In Things Fall Apart, By Chinua Achebe, The Main Character Okonkwo Has Good Intentions But Because Of His Flaws Cannot See A Positive Resolution To His Troubles.
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Things Fall Apart
Things Fall Apart is a novel written by Chinua Achebe, a Nigerian novelist. It was his first novel and also the main reason he is called “the patriarch of the African novel.” The novel is renowned as one of the seminal works of the African literature and has been translated into more than 50 languages. Achebe published the novel in 1958. The central theme of the novel is the clash of the native Africans and their culture with the influence of the white Christian missionaries and their colony in Nigeria. The novel Things Fall Apart is the story of a man Okonkwo who is ambitious and works hard in his life to achieve what his father could not, but the flaws in his personality take his happiness and he is devastated. The protagonist of the novel is Okonkwo and through the story and the plot, the conflict of the Africans and the White Christians is made clear.
The protagonist of the novel Okonkwo is having a struggle within himself. That struggle of him is against the possibility of becoming like his father that was known to be lazy and effeminate. At a very young age, he realized that his father was a laughing stock for the people of the clan. Even as a young boy he used to begrudge his father's failure and flaw, and even now he still recollected how he used to suffer when a friend told him that his father was agbala (Achebe, 1958). The term agbala translated to woman, because he was idle and was afraid of war and the sight of blood, and used to drink all the time and play his flute. Okonkwo did not want to end up like his father. He wanted to be respected and worked really hard for that. The struggle that he put in getting respect from the people worked for him, as Okonkwo was popular all over the nine villages and even outside. His prominence rested on hard personal accomplishments (Achebe, 1958). He gained this respect by defeating a wrestler Amalinze who was unbeaten for the past seven years. As he was only eighteen at that time and brought this huge fame to his village this being the reason the victory opened the doors of success for him. Okonkwo fears to end up like his father, whom people made fun of. To overcome this fear he tried his best and works really hard so that the people around him don’t call him agbala, and his hard work is fruitful as he gets the fame and respect that he was longing for.
Okonkwo earns respect and success. He is a fearless chap and a man of actions. He never fears anything. However there is a tragic flaw with his nature that does not let him move forward, and that is his rigidity and unforgiving nature. In his struggle of becoming the opposite of his father, he shaped his personality in a way that he grew a deep-lying fear of weakness and failure. It was not outside but was profound inside himself. It was the dread of himself, in case he would be found to look like his father (Achebe, 1958). Okonkwo was not afraid of the usual things like magic and invisible stuff, that people are usually scared of, rather his fear grew out of the fact that he may end up becoming like his father. This fear of him lied deep inside him and became a permanent part of his personality. This created a desire in him to not be like his father and to be the real man and a macho. In his opinion, he was a success as he owns a barn full of yams and also has three wives (Achebe, 1958). Finally, he succeeded in achieving all that his pitiful father could not. This was a big achievement for him because all of his desires revolved around his wish to be the opposite of his father.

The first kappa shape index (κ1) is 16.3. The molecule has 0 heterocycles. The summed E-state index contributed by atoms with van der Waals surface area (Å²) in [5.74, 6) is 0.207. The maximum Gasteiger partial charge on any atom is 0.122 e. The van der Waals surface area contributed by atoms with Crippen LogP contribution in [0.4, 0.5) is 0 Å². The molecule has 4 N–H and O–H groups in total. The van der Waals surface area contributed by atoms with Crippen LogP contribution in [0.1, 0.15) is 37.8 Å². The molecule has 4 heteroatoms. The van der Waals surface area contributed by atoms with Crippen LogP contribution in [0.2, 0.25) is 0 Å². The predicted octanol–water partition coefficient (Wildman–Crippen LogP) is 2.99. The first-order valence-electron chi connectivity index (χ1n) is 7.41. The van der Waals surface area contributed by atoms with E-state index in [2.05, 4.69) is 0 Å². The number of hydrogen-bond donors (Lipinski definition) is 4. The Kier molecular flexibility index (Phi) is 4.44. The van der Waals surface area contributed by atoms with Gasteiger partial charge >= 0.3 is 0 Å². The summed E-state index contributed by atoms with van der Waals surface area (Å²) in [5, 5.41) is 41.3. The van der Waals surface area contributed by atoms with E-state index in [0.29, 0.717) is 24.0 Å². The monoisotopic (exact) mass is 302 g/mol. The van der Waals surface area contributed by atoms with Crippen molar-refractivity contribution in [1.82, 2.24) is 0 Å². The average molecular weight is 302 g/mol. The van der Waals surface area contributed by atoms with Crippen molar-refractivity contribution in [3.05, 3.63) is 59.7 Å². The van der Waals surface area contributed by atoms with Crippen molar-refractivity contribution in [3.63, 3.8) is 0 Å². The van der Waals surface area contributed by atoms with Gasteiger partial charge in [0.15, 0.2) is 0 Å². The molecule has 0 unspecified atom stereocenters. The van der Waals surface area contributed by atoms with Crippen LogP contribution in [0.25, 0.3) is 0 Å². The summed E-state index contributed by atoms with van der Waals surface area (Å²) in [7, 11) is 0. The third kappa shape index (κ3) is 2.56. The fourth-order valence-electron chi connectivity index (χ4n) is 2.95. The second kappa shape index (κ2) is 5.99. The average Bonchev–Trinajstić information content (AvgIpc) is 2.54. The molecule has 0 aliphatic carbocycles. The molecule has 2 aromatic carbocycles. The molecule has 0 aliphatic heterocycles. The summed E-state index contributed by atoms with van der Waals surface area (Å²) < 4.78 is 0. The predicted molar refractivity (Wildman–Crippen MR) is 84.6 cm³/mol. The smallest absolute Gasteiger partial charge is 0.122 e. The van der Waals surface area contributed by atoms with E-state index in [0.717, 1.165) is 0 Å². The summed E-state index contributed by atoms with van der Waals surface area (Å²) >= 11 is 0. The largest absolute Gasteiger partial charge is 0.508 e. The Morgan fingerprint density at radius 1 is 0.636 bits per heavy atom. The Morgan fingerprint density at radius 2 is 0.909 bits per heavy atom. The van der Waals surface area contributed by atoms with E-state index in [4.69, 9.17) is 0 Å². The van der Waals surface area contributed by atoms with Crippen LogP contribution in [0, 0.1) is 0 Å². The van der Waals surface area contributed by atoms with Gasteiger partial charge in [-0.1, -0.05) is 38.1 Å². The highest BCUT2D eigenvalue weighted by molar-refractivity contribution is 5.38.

Okonkwo achieved all the things that he wanted to and that made him think that a man cannot be defeated if he is firm in his ambitions. This idea of him is related to the concept of free will and fate. The belief that he is in absolute control of his own destiny is of the central importance to him. There was a proverb famous among the people of Ibo that when a man says yes his chi says yes also. Okonkwo said yes very strongly; so his chi agreed (Achebe, 1958). The fate was nowhere a part of his victory against the famous wrestler, rather the credit was given to the strong will of Okonkwo. It was his determination and aggression that led him this far and lifted him up from the status of being a son of a debtor to the leader of the clan. However, he came too far in his determination and aggressive attitude. His aggression and rash behavior gets him evicted out of the village after that things start getting sour for him. He rejects the new beliefs and systems introduced by the white colonials and their Christian missionaries. Though his intentions were not ill, he just wanted to keep the tradition and the dignity of the clan alive. He kills one of the officers of the British district office out of aggression, his people back away in fear. This makes him realize that none of them will support him in his stubbornness. Realizing his defeat at the end, he commits suicide and dies a disgraceful death just like his father.
Okonkwo was not a bad person rather he was a good person, who had manly qualities and was determined to achieve high aims in his life. He only had a tragic flaw that leads to his fall, and that was his stubbornness and the quality to not forgive. He was so firm that he could not accept the change and this became the reason for his fall.
Achebe, C. (1958). THINGS FALL APART. New York, 1994: ANCHOR BOOKS.
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